Welcome to Native Networks Close-ups.
Take a close-up look at what's going on in the world of Native
media and some of the people and organizations that make it happen.
1979 - 2009
film adaptation of Kiowa author N. Scott Momaday's Pulitzer Prize-winning
novel, House Made of Dawn, represents an important moment
in the history of the Native American image on film. Scripted
by Momaday and director Richardson Morse, House Made of Dawn
stars Larry Littlebird as a young Pueblo man in crisis. The Film
and Video Center, with the support of the American Film Institute
and The Film Foundation, created a new print of the House Made
of Dawn (1972) which premieres in December 2005. In celebration,
we take a closer look at the film, with an essay by film scholar
Joanna Hearne and interviews with the author, the director, and
the lead actor.
over a decade indigenous videomakers in Mexico's rural and urban
communities have been creating rich and varied views of Native
life and concerns. Their work reflects both the diversity of Native
peoples in Mexico and visions that are shared. This feature looks
at the history, the people, the organizations, the works, and
includes resources for further information.
filmmaker Rolando Klein is best known for his feature Chac,
an "ethno-narrative" screened widely on the festival
circuit in the mid-seventies. Chac went on to gain an enduring
popular audience in home video. NMAI screened a newly restored
print in June as part of its 2005 At the Movies series. Klein's
account of filming Chac in Tenejapa, Mexico, provides a
rich historical counterpoint to the work discussed in Indigenous
and Community Video in Mexico.
Bratt's first film, Follow
Me Home, won the Best Director Award at the 1996 American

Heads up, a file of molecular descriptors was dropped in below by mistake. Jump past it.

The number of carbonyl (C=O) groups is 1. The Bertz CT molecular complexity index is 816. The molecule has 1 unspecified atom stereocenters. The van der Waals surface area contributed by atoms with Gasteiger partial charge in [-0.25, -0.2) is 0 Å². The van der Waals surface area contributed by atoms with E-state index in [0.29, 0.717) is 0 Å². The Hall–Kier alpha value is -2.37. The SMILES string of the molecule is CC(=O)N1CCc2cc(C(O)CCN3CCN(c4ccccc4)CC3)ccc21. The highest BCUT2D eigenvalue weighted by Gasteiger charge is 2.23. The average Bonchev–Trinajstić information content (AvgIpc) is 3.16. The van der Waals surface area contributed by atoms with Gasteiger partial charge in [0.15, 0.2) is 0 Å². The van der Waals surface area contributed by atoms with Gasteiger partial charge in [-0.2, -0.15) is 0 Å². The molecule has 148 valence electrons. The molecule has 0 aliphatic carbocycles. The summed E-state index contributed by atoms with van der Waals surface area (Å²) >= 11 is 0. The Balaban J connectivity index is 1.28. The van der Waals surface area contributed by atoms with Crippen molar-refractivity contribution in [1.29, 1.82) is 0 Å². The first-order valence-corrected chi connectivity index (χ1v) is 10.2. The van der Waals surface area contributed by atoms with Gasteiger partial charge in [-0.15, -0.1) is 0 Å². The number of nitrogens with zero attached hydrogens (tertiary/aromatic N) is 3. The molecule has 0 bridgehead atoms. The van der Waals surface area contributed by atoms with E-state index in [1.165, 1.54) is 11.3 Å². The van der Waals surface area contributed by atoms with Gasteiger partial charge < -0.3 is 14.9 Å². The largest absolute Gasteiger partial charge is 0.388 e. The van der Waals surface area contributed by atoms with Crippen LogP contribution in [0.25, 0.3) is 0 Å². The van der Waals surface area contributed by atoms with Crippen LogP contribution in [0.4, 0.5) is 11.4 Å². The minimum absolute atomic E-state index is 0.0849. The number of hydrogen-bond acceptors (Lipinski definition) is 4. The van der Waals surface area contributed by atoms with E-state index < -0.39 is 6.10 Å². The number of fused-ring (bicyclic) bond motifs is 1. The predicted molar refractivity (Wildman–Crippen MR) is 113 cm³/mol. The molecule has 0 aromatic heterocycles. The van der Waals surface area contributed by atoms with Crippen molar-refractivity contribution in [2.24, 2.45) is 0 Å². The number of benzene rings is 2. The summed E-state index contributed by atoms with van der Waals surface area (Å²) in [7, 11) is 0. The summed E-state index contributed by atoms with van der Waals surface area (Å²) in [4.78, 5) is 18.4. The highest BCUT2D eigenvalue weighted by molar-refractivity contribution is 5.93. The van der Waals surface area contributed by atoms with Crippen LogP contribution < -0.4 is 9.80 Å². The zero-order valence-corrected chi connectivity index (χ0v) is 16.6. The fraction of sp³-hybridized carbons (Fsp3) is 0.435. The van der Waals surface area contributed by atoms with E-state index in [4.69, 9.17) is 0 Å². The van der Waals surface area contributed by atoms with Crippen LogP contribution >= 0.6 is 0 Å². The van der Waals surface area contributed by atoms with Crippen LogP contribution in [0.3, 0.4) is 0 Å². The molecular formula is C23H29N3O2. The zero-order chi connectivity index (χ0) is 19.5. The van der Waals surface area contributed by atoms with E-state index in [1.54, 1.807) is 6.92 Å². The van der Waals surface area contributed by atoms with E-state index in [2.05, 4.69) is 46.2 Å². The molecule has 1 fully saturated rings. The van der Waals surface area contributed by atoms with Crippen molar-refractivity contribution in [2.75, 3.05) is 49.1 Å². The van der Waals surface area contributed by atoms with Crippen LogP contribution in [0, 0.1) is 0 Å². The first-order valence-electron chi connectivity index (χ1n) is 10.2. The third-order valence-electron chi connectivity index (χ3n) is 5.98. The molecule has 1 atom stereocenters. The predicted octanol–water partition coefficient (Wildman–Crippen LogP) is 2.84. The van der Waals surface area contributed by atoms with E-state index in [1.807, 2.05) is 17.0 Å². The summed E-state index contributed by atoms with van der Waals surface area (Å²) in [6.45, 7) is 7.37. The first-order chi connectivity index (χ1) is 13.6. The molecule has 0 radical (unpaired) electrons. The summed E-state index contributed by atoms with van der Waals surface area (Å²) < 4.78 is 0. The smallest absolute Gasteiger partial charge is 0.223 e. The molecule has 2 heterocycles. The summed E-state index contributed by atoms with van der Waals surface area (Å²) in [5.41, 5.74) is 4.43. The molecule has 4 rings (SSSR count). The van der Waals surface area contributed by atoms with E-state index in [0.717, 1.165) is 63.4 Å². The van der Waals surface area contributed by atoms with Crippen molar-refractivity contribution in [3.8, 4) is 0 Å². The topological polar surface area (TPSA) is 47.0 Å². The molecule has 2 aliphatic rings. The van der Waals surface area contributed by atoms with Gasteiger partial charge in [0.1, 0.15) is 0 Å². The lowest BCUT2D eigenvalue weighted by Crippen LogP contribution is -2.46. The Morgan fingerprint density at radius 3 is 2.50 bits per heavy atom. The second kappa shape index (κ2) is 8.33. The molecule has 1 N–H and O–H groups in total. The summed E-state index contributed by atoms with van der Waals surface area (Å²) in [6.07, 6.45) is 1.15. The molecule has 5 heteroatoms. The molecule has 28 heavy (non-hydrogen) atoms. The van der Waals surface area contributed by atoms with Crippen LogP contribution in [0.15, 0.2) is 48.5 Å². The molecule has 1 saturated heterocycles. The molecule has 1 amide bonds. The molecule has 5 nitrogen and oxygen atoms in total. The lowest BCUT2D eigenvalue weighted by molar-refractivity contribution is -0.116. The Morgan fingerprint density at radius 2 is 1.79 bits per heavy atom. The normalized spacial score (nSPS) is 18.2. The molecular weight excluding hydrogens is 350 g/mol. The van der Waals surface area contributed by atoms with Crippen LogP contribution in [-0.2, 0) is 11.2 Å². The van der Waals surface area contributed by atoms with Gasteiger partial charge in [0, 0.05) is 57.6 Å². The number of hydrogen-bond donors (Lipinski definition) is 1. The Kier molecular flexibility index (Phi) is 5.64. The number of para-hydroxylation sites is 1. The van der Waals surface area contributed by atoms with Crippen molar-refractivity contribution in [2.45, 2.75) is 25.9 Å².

Indian Film Festival and the Audience Award for Best Feature at
the 1996 San Francisco International Film Festival. This "road-trip"
film is itself still on the road, on the non-profit lecture circuit,
continuing to engage audiences with its ideas about America as
a multi-cultural society. Follow
Me Home screened at the NMAI in the 2004
At the Movies series.
Efraín Pérez Rojas (Mixe) has worked with the Chiapas
Media Project since 1999, and is currently the organizations
coordinator in the state of Guerrero. He recently received the
Reebok Human Rights Award for his work there. Perez has directed
two videos on indigenous issues in Guerrero: Reclaiming
Justice: Guerrero's Indigenous Community Police (2002)
and Eyes on Whats Inside: The Militarization of Guerrero
(2005) which documents the experiences of two women who were victimized
by members of the Mexican military.
Hereniko, professor of Pacific Islands Studies at the University
of Hawai'ian and an accomplished playwright, is the director of
The Land Has Eyes/Pear
ta ma 'on maf, the first feature film made by a native
of Fiji. Since its premiere at the 2004 Sundance Film Festival
the film has been screened widely, most recently at First
Nations\First Features: A Showcase of World Indigenous Cinema.
Hereniko, raised in Mea on the island of Rotuma, based his film,
in part, on his experience growing up on there. He was interviewed
in New York, when the film screened in the 2004
At the Movies series.
Adams is Coast Salish from the Sliammon Band near Powell River,
British Columbia, Canada. He is an award-winning actor, a resident
physician at St. Paul's hospital in Vancouver, and, most recently,
a film director. His documentary on the Sliammon First Nations
fight for treaty rights, Kla Ah
Men, has its world premiere at the 2003
Native American Film and Video Festival. Evan sat down
to talk about his second feature film collaboration with writer/director
Sherman Alexie, The
Business of Fancydancing. The film was screened at the
NMAI in June 2003 as part of the At
the Movies series.